Nevada’s 2019 Legislative Session is halfway over, and with less than 60 days left in the 120-day session, lawmakers still have a lot of work to do. To get the latest from Carson City, KUNR’s News Director Michelle Billman spoke with Political Reporter Paul Boger.
Paul, thanks for joining me. I know things have been a bit hectic in Carson.
That is definitely a very fitting word, hectic. So, this is the particularly busy part of the session where lawmakers are holding their first hearings on most of the legislation that is up this session. It can be a bit of a whirlwind. For example, between today and tomorrow, more than 80 bill hearings are scheduled. So, there is a lot of running around, right now.
With so many bills up for consideration, what are you keeping you on?
Jumping right in, AB411 would decriminalize most minor traffic misdemeanors and instead treat them as civil infractions.
There’s also SB326, introduced by Senator Pat Spearman of Las Vegas, which would restore voting rights to anyone released from prison unless they were convicted of using force or violence against a child, sexual abuse of a child or murder. Those particular individuals would be able to petition a court two years after their release from prison or completion of parole or probation for the restoration of their right to vote.
Aimed at curbing the state’s high rate of human trafficking, Spearman also co-sponsored SB413 which would criminalize prostitution in Nevada. At that same time, another measure seeks to create a study looking at working conditions in the brothels.
I also want to touch on Opportunity Scholarships, it’s a program that allows parents who meet certain needs criteria to get state support to send special needs students to private schools which may be better able to serve their needs. Under the current language, funding for the program grows at a rate of ten percent every biennium. However, Democratic leaders have been critical of the program likening it to the state’s stalled school voucher program. A proposed measure would instead cap the measure at about 6.7 million dollars annually.
But what about those major priorities items we heard so much about from the governor in his State of the State and from Democratic leaders at the start of the session?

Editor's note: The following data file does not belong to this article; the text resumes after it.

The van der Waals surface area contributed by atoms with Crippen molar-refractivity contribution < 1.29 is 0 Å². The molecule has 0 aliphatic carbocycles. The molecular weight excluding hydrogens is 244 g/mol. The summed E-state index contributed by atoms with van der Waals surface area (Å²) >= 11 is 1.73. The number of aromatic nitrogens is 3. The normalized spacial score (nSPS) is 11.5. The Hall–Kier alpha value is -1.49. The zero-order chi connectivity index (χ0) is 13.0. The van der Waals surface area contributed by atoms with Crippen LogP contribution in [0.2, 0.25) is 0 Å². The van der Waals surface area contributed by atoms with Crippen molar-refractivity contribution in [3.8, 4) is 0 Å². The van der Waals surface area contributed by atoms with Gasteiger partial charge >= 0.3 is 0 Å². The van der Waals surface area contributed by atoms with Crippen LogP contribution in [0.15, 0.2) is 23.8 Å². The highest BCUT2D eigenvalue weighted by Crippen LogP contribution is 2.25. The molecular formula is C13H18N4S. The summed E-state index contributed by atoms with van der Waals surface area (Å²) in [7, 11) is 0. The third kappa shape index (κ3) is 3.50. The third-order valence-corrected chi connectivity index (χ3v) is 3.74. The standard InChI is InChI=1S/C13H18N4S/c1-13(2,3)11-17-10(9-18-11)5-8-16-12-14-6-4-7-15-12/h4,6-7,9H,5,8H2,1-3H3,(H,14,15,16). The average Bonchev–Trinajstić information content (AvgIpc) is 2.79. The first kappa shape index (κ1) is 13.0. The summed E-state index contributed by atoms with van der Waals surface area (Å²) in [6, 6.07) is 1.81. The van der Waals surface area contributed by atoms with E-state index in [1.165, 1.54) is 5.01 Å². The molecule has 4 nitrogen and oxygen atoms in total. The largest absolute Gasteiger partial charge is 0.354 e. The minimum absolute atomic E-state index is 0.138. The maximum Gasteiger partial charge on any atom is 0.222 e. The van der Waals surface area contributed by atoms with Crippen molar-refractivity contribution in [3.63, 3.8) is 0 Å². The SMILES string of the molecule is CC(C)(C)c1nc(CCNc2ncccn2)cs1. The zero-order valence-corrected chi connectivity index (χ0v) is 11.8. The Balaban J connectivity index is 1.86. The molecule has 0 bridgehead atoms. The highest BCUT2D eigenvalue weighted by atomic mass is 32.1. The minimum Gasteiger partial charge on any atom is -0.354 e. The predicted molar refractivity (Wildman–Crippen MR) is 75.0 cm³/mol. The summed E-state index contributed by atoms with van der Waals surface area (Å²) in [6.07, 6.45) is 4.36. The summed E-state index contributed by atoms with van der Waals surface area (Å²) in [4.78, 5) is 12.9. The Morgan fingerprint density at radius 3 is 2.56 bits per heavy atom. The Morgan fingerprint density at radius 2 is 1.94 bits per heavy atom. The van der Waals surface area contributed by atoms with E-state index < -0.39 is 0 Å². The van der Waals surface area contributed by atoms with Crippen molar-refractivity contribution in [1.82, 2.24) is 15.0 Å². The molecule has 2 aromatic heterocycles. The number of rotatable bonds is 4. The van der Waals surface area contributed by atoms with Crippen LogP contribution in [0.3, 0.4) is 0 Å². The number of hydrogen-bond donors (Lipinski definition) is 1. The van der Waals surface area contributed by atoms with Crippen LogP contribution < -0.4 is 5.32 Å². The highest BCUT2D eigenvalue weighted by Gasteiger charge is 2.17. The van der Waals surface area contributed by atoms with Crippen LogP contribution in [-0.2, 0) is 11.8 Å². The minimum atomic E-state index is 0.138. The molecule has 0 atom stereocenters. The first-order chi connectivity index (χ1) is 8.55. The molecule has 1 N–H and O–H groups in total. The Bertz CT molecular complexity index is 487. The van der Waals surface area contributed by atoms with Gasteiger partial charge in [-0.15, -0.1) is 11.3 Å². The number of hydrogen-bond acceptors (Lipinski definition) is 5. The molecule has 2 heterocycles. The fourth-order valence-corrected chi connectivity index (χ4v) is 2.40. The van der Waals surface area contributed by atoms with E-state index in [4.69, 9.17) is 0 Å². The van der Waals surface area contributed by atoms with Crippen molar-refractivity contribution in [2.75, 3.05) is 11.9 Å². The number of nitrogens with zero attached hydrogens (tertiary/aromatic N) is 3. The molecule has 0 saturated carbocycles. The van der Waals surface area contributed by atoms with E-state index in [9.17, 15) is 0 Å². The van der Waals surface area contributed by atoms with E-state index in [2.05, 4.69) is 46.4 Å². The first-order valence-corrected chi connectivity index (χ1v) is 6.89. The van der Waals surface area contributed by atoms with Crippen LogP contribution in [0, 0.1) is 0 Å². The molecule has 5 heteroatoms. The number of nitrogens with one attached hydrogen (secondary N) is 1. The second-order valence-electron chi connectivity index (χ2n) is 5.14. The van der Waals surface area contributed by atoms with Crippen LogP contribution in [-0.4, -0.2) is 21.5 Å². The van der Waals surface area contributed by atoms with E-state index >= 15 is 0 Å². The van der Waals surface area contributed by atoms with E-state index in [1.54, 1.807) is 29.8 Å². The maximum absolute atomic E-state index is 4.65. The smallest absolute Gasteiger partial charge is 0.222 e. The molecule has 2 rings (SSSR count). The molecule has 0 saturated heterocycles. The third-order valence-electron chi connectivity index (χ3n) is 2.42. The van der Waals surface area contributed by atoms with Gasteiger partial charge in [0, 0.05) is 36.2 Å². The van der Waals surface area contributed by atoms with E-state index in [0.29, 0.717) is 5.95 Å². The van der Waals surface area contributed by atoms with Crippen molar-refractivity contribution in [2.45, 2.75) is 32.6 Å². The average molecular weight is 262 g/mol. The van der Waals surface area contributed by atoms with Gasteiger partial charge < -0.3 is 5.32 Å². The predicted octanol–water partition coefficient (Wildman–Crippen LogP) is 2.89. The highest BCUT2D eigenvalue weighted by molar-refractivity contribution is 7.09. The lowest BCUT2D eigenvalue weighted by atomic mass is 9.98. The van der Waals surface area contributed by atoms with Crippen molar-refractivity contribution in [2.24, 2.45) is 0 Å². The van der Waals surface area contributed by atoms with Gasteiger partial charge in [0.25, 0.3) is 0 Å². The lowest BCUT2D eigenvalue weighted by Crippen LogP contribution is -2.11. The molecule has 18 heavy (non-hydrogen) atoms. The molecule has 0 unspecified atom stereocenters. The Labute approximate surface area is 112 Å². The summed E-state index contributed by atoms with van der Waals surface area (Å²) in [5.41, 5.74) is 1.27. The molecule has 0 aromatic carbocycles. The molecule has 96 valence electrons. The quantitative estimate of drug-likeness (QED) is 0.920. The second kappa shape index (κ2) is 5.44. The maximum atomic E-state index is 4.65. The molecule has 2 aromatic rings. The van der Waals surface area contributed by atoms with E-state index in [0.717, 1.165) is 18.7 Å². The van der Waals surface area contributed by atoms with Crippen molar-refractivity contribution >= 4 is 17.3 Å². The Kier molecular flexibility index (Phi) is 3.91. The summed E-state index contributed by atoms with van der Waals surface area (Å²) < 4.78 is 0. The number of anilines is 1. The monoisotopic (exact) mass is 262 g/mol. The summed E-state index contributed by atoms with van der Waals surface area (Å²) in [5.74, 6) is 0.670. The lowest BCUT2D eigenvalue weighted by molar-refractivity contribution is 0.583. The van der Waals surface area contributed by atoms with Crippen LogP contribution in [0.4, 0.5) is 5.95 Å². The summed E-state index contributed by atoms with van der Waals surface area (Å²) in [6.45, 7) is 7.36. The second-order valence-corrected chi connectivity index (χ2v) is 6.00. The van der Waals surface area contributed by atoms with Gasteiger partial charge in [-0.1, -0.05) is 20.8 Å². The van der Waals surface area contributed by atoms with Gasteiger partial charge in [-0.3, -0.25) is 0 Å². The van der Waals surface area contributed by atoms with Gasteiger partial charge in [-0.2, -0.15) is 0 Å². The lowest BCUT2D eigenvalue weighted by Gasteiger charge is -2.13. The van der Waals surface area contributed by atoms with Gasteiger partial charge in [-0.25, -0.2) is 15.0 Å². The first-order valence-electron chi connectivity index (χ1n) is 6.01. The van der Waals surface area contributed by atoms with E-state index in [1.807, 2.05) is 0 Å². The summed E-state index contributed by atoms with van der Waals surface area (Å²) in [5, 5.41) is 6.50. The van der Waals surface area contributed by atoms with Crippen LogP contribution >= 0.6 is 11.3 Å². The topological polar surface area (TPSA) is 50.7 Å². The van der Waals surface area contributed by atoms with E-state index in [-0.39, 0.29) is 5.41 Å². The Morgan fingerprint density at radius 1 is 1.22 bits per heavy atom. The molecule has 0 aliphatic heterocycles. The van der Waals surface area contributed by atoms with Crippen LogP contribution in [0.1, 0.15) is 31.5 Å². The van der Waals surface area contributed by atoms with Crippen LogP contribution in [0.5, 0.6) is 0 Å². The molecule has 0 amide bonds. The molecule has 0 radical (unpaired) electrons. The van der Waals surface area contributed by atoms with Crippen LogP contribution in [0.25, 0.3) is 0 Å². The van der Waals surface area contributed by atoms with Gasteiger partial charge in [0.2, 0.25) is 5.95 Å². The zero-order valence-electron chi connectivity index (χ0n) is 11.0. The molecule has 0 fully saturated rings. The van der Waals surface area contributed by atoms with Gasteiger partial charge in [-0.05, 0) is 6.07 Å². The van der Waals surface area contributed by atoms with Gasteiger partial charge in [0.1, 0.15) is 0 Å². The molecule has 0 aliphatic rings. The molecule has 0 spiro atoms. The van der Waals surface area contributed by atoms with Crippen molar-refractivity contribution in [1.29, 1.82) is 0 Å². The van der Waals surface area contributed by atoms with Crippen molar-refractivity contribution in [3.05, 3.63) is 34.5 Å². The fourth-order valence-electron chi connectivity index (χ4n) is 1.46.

Last week, we finally saw lawmakers take up a pair of measures that deal with collective bargaining for state employees. Allowing state workers to unionize is a major priority for Governor Sisolak who mentioned it in his State of the State address in January.
We also heard a rather substantial hearing on SB358. This place into law the same increase of the state’s renewable portfolio standards that voters approved in the 2018 general election. And, just like Question 6, under the bill, utility providers would be required to get 50 percent of their energy from renewable sources by 2030. And it’s interesting that, just like Question 6, the measure is receiving tremendous support from both the public and industry alike.
Alright, Paul, wrapping up, what can we expect to see this week?
Well Michelle, this week we’re heading into another major deadline.
Friday marks the last day legislators can vote bills out of their house’s committee if they’re to remain up for consideration this session. In other words, if an Assembly committee decides not to act on a particular Assembly bill, then it’s dead. It’s the same deal for the Senate. So, while there are close to a thousand bills now, Friday at midnight there’s going to be a culling. And at 12:01, Saturday, likely hundreds of those measures will be dead.
But before lawmakers get to that, there is still a whole lot of work to do. Some of the more interesting bills coming up include a slew of education a measure that essentially guts the state’s “Read by Three” program. Another would place caps on student-teacher ratios across the state. On the higher-education front, lawmakers are continuing to reform the Nevada System of Higher Education, they also want to make school tuition-free for Purple Heart recipients. There’s also more action coming on residential solar and net-metering.
Lastly, the Assembly Committee on Commerce and Labor will look at a bill clarifying the legality of using electric scooters on public roads. That could be interesting considering the bike-share program, Lime, tried to release a scooter-share program in Reno and Sparks last year. That was quickly quashed partly due to the legality question.